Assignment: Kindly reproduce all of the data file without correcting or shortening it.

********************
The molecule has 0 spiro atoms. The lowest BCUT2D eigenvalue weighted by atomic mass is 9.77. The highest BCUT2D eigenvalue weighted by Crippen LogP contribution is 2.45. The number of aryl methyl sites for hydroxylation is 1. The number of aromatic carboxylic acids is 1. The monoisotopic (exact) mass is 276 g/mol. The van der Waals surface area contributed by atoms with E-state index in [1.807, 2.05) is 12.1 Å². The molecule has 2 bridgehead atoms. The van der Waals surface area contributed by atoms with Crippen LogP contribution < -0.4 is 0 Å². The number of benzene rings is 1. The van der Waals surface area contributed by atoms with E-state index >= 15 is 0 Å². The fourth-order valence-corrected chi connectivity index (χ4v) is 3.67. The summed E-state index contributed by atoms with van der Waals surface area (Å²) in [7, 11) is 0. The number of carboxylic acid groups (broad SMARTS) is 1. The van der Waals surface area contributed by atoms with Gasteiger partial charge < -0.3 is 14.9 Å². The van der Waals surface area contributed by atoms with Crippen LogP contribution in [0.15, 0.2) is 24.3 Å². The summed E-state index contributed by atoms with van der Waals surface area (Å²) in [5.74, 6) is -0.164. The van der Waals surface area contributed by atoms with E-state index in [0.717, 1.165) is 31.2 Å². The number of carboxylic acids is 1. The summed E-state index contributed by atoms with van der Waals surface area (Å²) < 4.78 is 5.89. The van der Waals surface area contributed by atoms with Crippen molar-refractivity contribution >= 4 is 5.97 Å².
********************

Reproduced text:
The molecule has 0 spiro atoms. The lowest BCUT2D eigenvalue weighted by atomic mass is 9.77. The highest BCUT2D eigenvalue weighted by Crippen LogP contribution is 2.45. The number of aryl methyl sites for hydroxylation is 1. The number of aromatic carboxylic acids is 1. The monoisotopic (exact) mass is 276 g/mol. The van der Waals surface area contributed by atoms with E-state index in [1.807, 2.05) is 12.1 Å². The molecule has 2 bridgehead atoms. The van der Waals surface area contributed by atoms with Crippen LogP contribution < -0.4 is 0 Å². The number of benzene rings is 1. The van der Waals surface area contributed by atoms with E-state index >= 15 is 0 Å². The fourth-order valence-corrected chi connectivity index (χ4v) is 3.67. The summed E-state index contributed by atoms with van der Waals surface area (Å²) in [7, 11) is 0. The number of carboxylic acid groups (broad SMARTS) is 1. The van der Waals surface area contributed by atoms with Gasteiger partial charge < -0.3 is 14.9 Å². The van der Waals surface area contributed by atoms with Crippen LogP contribution in [0.15, 0.2) is 24.3 Å². The summed E-state index contributed by atoms with van der Waals surface area (Å²) in [5.74, 6) is -0.164. The van der Waals surface area contributed by atoms with E-state index in [0.717, 1.165) is 31.2 Å². The number of carboxylic acids is 1. The summed E-state index contributed by atoms with van der Waals surface area (Å²) < 4.78 is 5.89. The van der Waals surface area contributed by atoms with Crippen molar-refractivity contribution >= 4 is 5.97 Å².